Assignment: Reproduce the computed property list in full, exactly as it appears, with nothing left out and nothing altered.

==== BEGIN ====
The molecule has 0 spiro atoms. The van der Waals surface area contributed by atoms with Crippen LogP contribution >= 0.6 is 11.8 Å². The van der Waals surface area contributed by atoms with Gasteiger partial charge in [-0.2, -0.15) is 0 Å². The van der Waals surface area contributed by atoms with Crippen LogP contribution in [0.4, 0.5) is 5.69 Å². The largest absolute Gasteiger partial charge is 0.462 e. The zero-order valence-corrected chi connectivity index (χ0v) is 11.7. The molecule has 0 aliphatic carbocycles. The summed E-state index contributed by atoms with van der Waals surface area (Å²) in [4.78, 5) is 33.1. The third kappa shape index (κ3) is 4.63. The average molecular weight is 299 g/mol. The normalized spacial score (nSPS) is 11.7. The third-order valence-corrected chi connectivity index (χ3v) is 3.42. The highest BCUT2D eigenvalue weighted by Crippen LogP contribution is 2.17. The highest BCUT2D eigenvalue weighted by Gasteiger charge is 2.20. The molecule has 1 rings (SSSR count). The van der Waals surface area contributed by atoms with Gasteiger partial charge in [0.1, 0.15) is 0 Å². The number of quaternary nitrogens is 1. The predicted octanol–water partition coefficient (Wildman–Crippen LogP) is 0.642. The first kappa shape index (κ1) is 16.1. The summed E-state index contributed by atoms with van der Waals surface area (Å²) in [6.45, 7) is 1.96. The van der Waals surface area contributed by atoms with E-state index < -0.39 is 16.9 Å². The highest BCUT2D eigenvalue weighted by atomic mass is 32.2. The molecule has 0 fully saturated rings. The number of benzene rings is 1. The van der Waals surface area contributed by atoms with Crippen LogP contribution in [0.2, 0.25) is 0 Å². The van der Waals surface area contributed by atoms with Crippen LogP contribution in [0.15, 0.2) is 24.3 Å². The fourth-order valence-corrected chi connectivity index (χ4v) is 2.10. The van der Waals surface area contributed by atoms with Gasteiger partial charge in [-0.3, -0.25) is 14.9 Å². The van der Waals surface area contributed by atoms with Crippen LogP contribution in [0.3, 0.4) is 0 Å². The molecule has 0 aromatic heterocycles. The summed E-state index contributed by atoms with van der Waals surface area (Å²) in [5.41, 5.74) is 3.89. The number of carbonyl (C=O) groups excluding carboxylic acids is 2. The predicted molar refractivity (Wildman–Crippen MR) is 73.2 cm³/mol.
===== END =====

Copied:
The molecule has 0 spiro atoms. The van der Waals surface area contributed by atoms with Crippen LogP contribution >= 0.6 is 11.8 Å². The van der Waals surface area contributed by atoms with Gasteiger partial charge in [-0.2, -0.15) is 0 Å². The van der Waals surface area contributed by atoms with Crippen LogP contribution in [0.4, 0.5) is 5.69 Å². The largest absolute Gasteiger partial charge is 0.462 e. The zero-order valence-corrected chi connectivity index (χ0v) is 11.7. The molecule has 0 aliphatic carbocycles. The summed E-state index contributed by atoms with van der Waals surface area (Å²) in [4.78, 5) is 33.1. The third kappa shape index (κ3) is 4.63. The average molecular weight is 299 g/mol. The normalized spacial score (nSPS) is 11.7. The third-order valence-corrected chi connectivity index (χ3v) is 3.42. The highest BCUT2D eigenvalue weighted by Crippen LogP contribution is 2.17. The highest BCUT2D eigenvalue weighted by Gasteiger charge is 2.20. The molecule has 1 rings (SSSR count). The van der Waals surface area contributed by atoms with Gasteiger partial charge in [0.1, 0.15) is 0 Å². The number of quaternary nitrogens is 1. The predicted octanol–water partition coefficient (Wildman–Crippen LogP) is 0.642. The first kappa shape index (κ1) is 16.1. The summed E-state index contributed by atoms with van der Waals surface area (Å²) in [6.45, 7) is 1.96. The van der Waals surface area contributed by atoms with E-state index < -0.39 is 16.9 Å². The highest BCUT2D eigenvalue weighted by atomic mass is 32.2. The molecule has 0 fully saturated rings. The number of benzene rings is 1. The van der Waals surface area contributed by atoms with Crippen LogP contribution in [0.2, 0.25) is 0 Å². The van der Waals surface area contributed by atoms with Crippen LogP contribution in [0.15, 0.2) is 24.3 Å². The fourth-order valence-corrected chi connectivity index (χ4v) is 2.10. The van der Waals surface area contributed by atoms with Gasteiger partial charge in [-0.3, -0.25) is 14.9 Å². The van der Waals surface area contributed by atoms with Crippen LogP contribution in [0.3, 0.4) is 0 Å². The molecule has 0 aromatic heterocycles. The summed E-state index contributed by atoms with van der Waals surface area (Å²) in [5.41, 5.74) is 3.89. The number of carbonyl (C=O) groups excluding carboxylic acids is 2. The predicted molar refractivity (Wildman–Crippen MR) is 73.2 cm³/mol.